Tareq drove us back to Madaba along a different route than the one we took in the morning. We first drove along the Dead Sea shore and then up, up, up – back to the sea level and beyond, trough very desert-looking hills with an occasional palm tree growing here and there. As we were driving along the shore we could see camels parked near traffic signs – probably to catch tourists and encourage them to visit resorts. At one point we were also stopped by the police for control – Tareq explained that this is a frequent procedure in the area because of close proximity of the border with the West Bank – a Palestinian territory governed by Israel.

The full-day trip tired us, so after returning to Queen Ayola Hotel, both Ryan and I decided to retire to our beds for a nap. We were woken up before 6 p.m. by prayers sung at a nearby mosque and broadcasted via megaphones. Our hotel was located very close to the mosque – we could see it through the windows in our room and we could clearly hear all of the five daily prayers. The first one was sung at 4:30ish in the morning, so every day we stayed in Madaba we got a very early wake up call!

Stained-glass windows in the church at Mount Nebo.
Mosaic tiles in the ancient church on Mount Nebo
The views from Mount Nebo were extensive, although a little hazy. It's from here where Biblical accounts say Moses saw the Promised Land. On an unrelated note, although we didn't realize it at the time, the Jordan Trail goes right by Mount Nebo so we would be hiking here from the Red Sea over the next few weeks. (We managed to beat Moses 40-years of wandering by covering the distance in about a single month.)

The lunch buffet

Monday, May 27, 2019

Day -4: Welcome to Jordan!

Originally, I planned to post about the Jordan Trail starting with Day 1. Maybe a Day 0 to introduce the Jordan Trail, but Karolina would have none of that. She felt very strongly I should post about all of my days in Jordan, including the five days before the actual hike started. I didn't want to blog about those days, though, since they weren't directly related to the trail and I'm lazy.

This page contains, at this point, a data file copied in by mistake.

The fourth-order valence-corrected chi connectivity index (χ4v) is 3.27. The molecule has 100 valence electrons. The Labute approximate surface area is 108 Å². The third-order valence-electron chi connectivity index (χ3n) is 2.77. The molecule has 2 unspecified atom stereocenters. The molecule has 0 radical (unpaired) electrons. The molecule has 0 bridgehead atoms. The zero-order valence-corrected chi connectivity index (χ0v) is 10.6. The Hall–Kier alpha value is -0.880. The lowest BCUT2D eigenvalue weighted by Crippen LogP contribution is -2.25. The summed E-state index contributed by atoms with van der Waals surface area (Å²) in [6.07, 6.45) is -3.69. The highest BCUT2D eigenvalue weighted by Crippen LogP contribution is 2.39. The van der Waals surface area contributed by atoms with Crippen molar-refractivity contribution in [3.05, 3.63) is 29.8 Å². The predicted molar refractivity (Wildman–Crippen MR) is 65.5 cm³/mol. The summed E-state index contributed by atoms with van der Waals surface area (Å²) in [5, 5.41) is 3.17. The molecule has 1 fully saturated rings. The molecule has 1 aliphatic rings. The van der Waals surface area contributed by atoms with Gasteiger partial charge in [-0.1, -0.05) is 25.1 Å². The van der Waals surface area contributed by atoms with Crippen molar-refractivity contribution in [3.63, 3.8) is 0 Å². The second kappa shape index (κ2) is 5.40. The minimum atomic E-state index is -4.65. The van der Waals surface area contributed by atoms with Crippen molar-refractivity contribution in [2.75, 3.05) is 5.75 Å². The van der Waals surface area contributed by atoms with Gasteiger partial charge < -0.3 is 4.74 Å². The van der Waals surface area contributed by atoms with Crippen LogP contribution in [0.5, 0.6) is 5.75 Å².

So she said, "Fine! I'll write the posts myself!"

Because she was there with me and knew about all of my pre-trip adventures. And that's what happened. So the first several posts were written by Karolina, and without further ado, here's her take on our arrival into Jordan....

Jordanian flag

Some time ago Ryan contacted me saying: “Hey, I’ve just heard of a new awesome trail in Jordan and am planning to hike it soon, wanna join?”

Jordan? I thought. Middle East?! It sounded exotic and tempting but at the same time a little scary…

So I told Ryan that before committing to this adventure I first wanted to run safety research.

Jordan is advertised as an island of peace and security in the region turmoiled by conflicts. They take particular care to keep things this way as their GDP depends heavily on tourism. As you will see further in this blog, the country has really a lot to offer to visitors – it is bursting in the seams with ancient history, culture and magnificent landscapes. Hiking the Jordan trail – 680 km of Bedouin footpaths running from the Red Sea in the south all the way to the ruins of the ancient Roman city of Umm Qais in the north – is an excellent way to get acquainted with Jordan and everything Jordanian.

The first idea was that Ryan and I were going to hike the trail on our own. At least until I started reading more about it. As it turned out, the trail wasn’t waymarked except for the northernmost sections which run through the countryside. No waymarks whatsoever in the desert in the south or mountains in the middle. Scarcity of water throughout the country. Limited resupply options. Locals in the desert and the countryside may not speak English. Risk of flash floods in the wadis. Unknown culture of the Arabs and the Bedouins. Unfamiliar language and customs. Stray dogs. Stereotypes about the region. All this made me chicken out.

Ryan said that he would understand if I decided to bail out. He would then join the group thru-hike organized by the Jordan Trail Association every spring – after all, hiking in the Middle East was outside of his comfort zone, too.

“Wait a second!” I said. Joining an organized thru-hike was an option? Why had we never spoken about it? That would make me feel so much more secure! "Let’s do that!” I said. And so we signed up – Ryan for the whole thing and I for four out of six weeks, not wanting to take too much time off work.

It's about time I finally rode the airline named after... ME! =) (It was my first flight ever on Ryanair.)

On February 24th , 2019 at 6:00 am our Ryanair aircraft took off from the airport in Brussels heading directly to Amman, the capital of Jordan. The flight was rather uneventful with the exception of some spectacular views as we were flying above the Alps. The skies were absolutely cloudless and we could very clearly see the high snow-capped peaks in Europe as well as other planes cruising above them. We spotted Corsica in the distance, covered with snow and reminisced about our time hiking the GR 20 there.